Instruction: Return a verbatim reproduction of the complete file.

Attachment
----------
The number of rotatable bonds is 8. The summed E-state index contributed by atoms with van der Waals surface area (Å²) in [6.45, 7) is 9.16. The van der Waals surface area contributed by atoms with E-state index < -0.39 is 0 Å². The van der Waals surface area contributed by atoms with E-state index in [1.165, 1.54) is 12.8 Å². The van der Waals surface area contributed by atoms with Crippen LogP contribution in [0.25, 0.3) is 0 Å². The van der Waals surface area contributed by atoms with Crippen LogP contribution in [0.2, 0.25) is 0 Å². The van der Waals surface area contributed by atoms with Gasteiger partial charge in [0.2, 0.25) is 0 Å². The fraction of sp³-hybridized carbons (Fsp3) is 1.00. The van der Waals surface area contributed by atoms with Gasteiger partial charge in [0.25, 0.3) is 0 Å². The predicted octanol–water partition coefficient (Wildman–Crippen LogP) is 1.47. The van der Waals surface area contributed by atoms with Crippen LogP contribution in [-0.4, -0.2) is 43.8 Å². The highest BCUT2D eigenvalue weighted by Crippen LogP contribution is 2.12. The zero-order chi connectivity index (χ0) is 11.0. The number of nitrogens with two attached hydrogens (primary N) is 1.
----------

The number of rotatable bonds is 8. The summed E-state index contributed by atoms with van der Waals surface area (Å²) in [6.45, 7) is 9.16. The van der Waals surface area contributed by atoms with E-state index < -0.39 is 0 Å². The van der Waals surface area contributed by atoms with E-state index in [1.165, 1.54) is 12.8 Å². The van der Waals surface area contributed by atoms with Crippen LogP contribution in [0.25, 0.3) is 0 Å². The van der Waals surface area contributed by atoms with Crippen LogP contribution in [0.2, 0.25) is 0 Å². The van der Waals surface area contributed by atoms with Gasteiger partial charge in [0.2, 0.25) is 0 Å². The fraction of sp³-hybridized carbons (Fsp3) is 1.00. The van der Waals surface area contributed by atoms with Gasteiger partial charge in [0.25, 0.3) is 0 Å². The predicted octanol–water partition coefficient (Wildman–Crippen LogP) is 1.47. The van der Waals surface area contributed by atoms with Crippen LogP contribution in [-0.4, -0.2) is 43.8 Å². The highest BCUT2D eigenvalue weighted by Crippen LogP contribution is 2.12. The zero-order chi connectivity index (χ0) is 11.0. The number of nitrogens with two attached hydrogens (primary N) is 1.